I am fixated on van Gogh because he epitomizes the soul and persona of the struggling artist.

Van Gogh, ever the exponent of culling through layers of landscapes, digging deep into nature's reservoir's of mystery and inspiration, sketched, studied and contemplated his subjects deeply and with passion.

A couple of years ago I met an artist, illustrator and painter--John Barrett--who became infected with the words of Spanish poet Federico Garcia Lorca, who died at the hands of fascist militia, murdered with 2.000 others on 19 Aug. 1936 in the  small village of Vizcar a few kilometers outside of Granada.

John Barrett for his masters  thesis or project, got carried away but quite successfully. He sought over a periiod of 15 years to visually translate most of Lorca's poems, creating more than 300 images: ink drawings, acrylic paintings, illustrations, prints and art photographs, dividing them into two periods: Lorca - A Dream of Life (1919 - 1928) and Lorca: Poet in New York (1928-1936).

John is a friend. He launched his Dream of Life exhibition in August 2009 first in Canillas de Albaida where he's a seasonal resident with his wife, Jen, owning an historic Moorish townhouse about 460 years old, and then later that month, a much larger exhibition in Competa at the town hall's Salon de Actos.

It was a first for Spain.

We'll learn much more about the enigmatic and rather prolific senior, tull-time lecturer at the Institute of Art and Design at Birmingham City University in England, John Barrett, as we navigate the art of these relatively unknown but extremely gifted artists.

I would like to share with you this Lorca poem, Landscape:

The field
of olive trees
opens and closes
like a fan.
Above the olive grove
a foundering sky
and a dark rain
of cold stars.
Bulrush and penmumbra tremble
at the river's edge.
The grey air ripples.
The olive trees
are laden
with cries.
A flock
of captive birds
moving their long long
Tails in the gloom.

This olive tree I photographed a couple years ago below Corumbela must be at least 300 years old. This is Lorca's Spain.

Rock on and practice peace and love. See ArtTraveler's videos: http://bit.ly/h1vruw

Stefan, the ArtTraveler(TM)

ArtTraveler's conundrum: Wnat is art, anyway?

I returned a couple of weeks ago from visiting the Tate Modern in London a second time to see the retrospective of Gauguin, at least 100 images. But my recent intense excursions into the Royal Academy, Tates Modern and Britain, National Gallery, revealed that virtually anything that turns you on is art if the museum curator says so and the secondary art market soaks up the PR and inflates the values of name brands.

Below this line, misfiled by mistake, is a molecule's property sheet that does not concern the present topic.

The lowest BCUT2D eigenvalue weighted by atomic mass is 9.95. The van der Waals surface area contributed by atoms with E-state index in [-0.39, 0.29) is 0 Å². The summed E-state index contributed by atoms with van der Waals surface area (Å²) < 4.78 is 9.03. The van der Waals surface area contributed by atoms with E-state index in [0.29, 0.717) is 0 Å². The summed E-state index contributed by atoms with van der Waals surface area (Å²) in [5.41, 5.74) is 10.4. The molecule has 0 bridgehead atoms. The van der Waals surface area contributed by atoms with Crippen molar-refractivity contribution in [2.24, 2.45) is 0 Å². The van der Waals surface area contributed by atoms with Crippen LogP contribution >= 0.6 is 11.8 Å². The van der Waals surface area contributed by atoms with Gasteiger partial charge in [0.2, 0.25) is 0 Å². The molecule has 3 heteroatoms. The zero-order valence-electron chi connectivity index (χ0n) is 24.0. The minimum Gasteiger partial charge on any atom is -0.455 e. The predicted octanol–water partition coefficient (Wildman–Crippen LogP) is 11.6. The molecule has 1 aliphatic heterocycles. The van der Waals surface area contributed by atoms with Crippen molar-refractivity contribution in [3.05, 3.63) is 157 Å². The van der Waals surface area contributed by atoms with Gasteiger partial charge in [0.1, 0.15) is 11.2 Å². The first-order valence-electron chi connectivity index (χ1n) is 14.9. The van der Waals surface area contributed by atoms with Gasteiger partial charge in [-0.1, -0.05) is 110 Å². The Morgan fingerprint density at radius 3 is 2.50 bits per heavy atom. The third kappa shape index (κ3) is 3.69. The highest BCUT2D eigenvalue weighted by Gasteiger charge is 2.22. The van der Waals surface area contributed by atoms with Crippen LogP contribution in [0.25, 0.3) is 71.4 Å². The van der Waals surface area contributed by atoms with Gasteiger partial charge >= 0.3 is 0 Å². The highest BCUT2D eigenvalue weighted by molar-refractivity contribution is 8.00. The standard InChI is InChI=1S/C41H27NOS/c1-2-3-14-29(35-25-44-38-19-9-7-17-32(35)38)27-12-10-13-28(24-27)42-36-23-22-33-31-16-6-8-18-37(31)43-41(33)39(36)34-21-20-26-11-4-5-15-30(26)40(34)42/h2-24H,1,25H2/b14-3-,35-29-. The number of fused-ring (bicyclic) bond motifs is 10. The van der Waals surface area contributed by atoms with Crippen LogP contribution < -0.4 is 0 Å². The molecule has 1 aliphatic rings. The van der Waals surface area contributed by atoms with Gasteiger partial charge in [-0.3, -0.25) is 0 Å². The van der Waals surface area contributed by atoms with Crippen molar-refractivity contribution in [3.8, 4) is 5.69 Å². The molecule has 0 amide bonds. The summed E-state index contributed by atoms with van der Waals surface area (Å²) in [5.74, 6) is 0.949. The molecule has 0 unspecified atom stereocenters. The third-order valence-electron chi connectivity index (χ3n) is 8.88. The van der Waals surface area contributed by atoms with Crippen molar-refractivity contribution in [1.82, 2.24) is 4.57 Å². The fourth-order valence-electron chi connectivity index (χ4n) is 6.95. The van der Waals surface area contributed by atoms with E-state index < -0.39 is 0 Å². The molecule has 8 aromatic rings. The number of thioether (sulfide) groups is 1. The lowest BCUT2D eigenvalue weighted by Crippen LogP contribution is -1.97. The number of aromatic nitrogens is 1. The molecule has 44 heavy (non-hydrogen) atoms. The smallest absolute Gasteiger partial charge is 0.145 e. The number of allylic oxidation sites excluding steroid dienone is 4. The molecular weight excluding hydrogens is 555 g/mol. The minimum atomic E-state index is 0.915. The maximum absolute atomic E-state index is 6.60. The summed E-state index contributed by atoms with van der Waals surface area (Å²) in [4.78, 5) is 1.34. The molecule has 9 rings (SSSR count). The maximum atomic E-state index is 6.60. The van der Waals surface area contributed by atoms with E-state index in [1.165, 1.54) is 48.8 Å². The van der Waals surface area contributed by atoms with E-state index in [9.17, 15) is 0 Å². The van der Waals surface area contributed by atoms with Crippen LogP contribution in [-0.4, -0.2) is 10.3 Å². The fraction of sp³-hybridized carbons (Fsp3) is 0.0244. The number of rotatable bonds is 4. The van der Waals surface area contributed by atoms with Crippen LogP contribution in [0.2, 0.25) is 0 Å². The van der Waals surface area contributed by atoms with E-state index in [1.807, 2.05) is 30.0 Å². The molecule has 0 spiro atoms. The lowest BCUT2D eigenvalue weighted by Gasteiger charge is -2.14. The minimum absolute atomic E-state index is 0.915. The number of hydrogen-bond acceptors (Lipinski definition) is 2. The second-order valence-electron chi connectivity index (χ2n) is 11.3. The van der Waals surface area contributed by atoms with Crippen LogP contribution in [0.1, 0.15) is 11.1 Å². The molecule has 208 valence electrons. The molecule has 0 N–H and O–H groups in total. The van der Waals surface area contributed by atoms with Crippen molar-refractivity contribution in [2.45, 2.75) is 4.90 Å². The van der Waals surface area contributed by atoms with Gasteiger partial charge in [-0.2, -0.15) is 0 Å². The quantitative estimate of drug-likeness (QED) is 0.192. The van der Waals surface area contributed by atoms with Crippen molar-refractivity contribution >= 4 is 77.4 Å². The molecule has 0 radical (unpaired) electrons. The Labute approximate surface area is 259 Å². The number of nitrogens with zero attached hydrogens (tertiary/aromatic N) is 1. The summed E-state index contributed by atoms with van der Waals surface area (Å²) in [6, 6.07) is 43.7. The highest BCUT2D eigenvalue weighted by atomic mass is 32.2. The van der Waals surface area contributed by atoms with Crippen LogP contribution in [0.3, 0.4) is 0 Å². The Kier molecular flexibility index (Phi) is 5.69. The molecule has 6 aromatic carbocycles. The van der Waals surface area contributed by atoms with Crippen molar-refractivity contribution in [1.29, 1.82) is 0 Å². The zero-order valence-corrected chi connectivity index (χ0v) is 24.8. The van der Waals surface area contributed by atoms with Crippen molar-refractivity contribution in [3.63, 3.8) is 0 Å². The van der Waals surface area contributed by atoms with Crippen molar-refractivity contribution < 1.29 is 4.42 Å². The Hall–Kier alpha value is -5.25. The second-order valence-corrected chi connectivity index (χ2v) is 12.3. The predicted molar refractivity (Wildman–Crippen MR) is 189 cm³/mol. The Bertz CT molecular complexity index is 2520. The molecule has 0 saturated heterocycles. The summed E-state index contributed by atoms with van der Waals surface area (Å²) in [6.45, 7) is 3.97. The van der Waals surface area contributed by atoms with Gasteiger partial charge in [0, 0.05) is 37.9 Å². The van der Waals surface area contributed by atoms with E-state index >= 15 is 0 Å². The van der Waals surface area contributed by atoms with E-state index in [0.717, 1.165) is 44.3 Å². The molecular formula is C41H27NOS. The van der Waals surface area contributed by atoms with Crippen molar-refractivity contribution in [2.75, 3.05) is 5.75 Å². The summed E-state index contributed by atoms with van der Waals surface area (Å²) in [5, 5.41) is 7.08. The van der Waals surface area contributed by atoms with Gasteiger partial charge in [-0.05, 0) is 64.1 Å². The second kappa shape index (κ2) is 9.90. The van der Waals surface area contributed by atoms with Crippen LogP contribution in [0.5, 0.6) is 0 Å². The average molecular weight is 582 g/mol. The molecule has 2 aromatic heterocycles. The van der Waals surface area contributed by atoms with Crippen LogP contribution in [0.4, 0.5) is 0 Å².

I know. Sounds like sour grapes. But today, the good news is anything goes. You can find a massive oak tree's stump saddled across a heavily bent iron fence surrounding a public school in London, a product of storm damage and insurance reimbursement, and then pay for the log, fence spearing the log with a lovely U-shaped bend, and somehow call it found art, win a chance to install it at a gala modern art expo at the Hermitage in St. Petersburg. Cool. Why not?  I subscribe to a more traditional definition of art. I still largely reside in the 20th Century.

This the small 16th C. chapel of St. Anton in Canillas de Albaida.
Is this art?

Silouettes almost as tall as the 16th C. doors to the hermita/chapel of St. Anton, patron saint of animals; each year in Canillas de Albaida, St. Anton is taken for a procession around the village; and the priest blesses with holy water horses, mules, dogs, cats, every kind of animal, pet goats, the works. And I live with 9 cats and feed 12 (3 feral invitees).

Rock on and practice peace. Check out ArtTraveler's videos at: http://bit.ly/h1vruw

Stefan, the ArtTraveler(TM)

ArtTraveler takes to the mountains above Torre del Mar, Nerja others

Think of me as the ArtTraveler, not quite the same as Doctor Who, whose time traveler fame is well known.

When walking in the mountains above Nerja, Competa and Canillas de Albaida, there comes alive something very special inside you, something that calls from the Spanish life in Andalusia, traditionally the poorest area of Spain, south Spain which for more than 700 years hosted occupiers from North Africa, the Moors, and one that helped give birth to Flamenco, is where walkers from all over northern Europe and UK come to experience healthy outbursts of breathtaking nature.
These are old if not ancient trails, some used by the Romans, circa 1-3 AD. Joost Schepel, owner of Spanjeanders.nl, dug them out of old archives, spending hours locating and mapping them, then logging trails on GPS. 

The Dutch, Belgians and anyone from a flat topography thrive on the challenges walking in the mountains, along the valleys, up the mountains, down the mountains, always up and down and if you're up to it, climb Miroma, the highest mountain in Malaga Province. Some of these tourist are art travelers, because art ranks high on their appreciation of life. Nature and art are bound together.